Adding to his rap sheet, Tantalus branched out from theft and told some Very Important Secrets that Zeus had confided in him.

Think that’s OK? Er, no.

Within a short amount of time, Tantalus had proven that he wasn’t really the Best of All Possible Personages. The gods (for reasons no one can fathom) continued not punishing him thinking he’d learn and start acting his age.

Apparently stealing ambrosia is a gateway crime because then Tantalus went overboard. And when he went overboard, he went big time.

Tantalus invited all the god of Olympus over to his palace for dinner. Either he ran out of food (unlikely—he was King) or he decided to test his guests.

He killed his youngest son, Pelops, roasted him, and served him. Ewww.

Demeter (you remember her) wasn’t paying attention and nibbled some shoulder. The rest of the gods didn’t eat. And when you combine hungry with disgusted with divine anger, you go way beyond hangry.

Zeus immediately went from “Awww, kids will be kids” to ranging fury. He restored Pelops’ life (Demeter made him a nice arm of ivory since she’d eaten his original appendage).

Then Zeus decided to punish Tantalus. First he crushed Tantalus and his kingdom (presumably not Pelops, but I’m not sure). Then he got serious about punishing.

Zeus took Tantalus to the lowest level of Hades and put him in a lake. A lovely lake full of sweet water with a fruit tree branching over the lake right to where Tantalus was imprisoned. Then Zeus cursed Tantalus with hunger and thirst. Yet whenever Tantalus bent to drink from the lake, the water moved away from him. And when he reached for some of the fruit, the tree moved the branch just out of his reach.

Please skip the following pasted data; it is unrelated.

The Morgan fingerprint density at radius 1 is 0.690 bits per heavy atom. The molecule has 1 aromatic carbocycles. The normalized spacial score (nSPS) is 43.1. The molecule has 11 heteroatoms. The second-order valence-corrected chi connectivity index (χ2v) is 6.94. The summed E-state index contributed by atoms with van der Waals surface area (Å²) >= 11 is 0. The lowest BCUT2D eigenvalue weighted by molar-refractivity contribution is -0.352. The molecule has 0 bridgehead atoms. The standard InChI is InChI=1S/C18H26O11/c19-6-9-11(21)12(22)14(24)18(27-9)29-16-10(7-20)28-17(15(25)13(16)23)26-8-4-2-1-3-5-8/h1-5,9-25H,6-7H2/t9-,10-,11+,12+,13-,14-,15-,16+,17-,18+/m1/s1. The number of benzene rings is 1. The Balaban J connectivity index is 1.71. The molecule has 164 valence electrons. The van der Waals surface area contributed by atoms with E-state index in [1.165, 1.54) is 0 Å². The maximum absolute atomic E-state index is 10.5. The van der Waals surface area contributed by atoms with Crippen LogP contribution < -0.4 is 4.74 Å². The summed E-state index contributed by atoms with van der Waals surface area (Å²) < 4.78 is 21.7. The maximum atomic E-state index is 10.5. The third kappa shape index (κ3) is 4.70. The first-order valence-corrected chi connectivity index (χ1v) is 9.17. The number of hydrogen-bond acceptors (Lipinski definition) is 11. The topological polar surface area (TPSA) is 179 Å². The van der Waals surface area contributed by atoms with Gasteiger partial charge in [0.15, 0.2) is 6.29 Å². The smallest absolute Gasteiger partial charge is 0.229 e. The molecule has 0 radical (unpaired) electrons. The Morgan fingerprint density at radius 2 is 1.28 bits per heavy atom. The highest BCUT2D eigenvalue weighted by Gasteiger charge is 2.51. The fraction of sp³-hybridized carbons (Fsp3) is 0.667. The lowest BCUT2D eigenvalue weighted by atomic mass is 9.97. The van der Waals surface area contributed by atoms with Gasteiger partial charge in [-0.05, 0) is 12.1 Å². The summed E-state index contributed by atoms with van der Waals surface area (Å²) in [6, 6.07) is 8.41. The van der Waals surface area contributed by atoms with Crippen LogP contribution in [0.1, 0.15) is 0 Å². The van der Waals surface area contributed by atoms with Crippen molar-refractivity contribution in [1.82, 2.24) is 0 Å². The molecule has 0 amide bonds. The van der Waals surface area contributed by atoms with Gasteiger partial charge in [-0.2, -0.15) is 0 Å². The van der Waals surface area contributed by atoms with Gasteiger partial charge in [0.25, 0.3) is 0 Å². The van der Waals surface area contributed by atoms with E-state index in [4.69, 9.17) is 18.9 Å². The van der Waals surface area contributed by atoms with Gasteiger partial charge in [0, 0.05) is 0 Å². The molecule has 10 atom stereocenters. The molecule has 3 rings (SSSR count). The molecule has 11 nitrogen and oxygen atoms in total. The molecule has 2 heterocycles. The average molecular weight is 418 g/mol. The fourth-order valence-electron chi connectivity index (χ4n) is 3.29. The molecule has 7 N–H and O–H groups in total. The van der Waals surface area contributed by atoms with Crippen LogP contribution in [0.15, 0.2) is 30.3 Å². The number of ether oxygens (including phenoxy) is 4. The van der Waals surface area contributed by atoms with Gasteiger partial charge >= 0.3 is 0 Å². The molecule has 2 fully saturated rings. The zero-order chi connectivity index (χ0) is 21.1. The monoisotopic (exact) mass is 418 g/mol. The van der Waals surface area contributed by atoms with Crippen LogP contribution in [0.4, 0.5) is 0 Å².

Tantalizing story, no?

Love, Mom

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You Are Not Going to Believe This About Frogs

Dear Kid,

I woke up with the Frog Song running through my head (frogs here, frogs there, frogs were jumping everywhere). It left lots of webbed footprints in my brain and I thought, “Wouldn’t it be a good idea to write to the Kid about frogs today?”

No, it wouldn’t.

I discovered (as I sipped my most excellent Buckeye Buzz coffee) that My Friend the Internet has not organized weird facts about frogs into a nice sanitized version suitable for moms to read before breakfast.

Instead, there are a lot of froggy facts that are designed to keep 8 year old boys happily making gross noises for hours. And while I do not begrudge those children their hours of fun, neither do I wish to learn about frogs using their eyeballs to swallow their food before I’ve had mine. Food that is.

Since real life was off the table (amazing how often that happens in my world), I decided to delve into the land of fiction for frog info. DearKidLoveMom.comAnd that was one of the tamer factoids.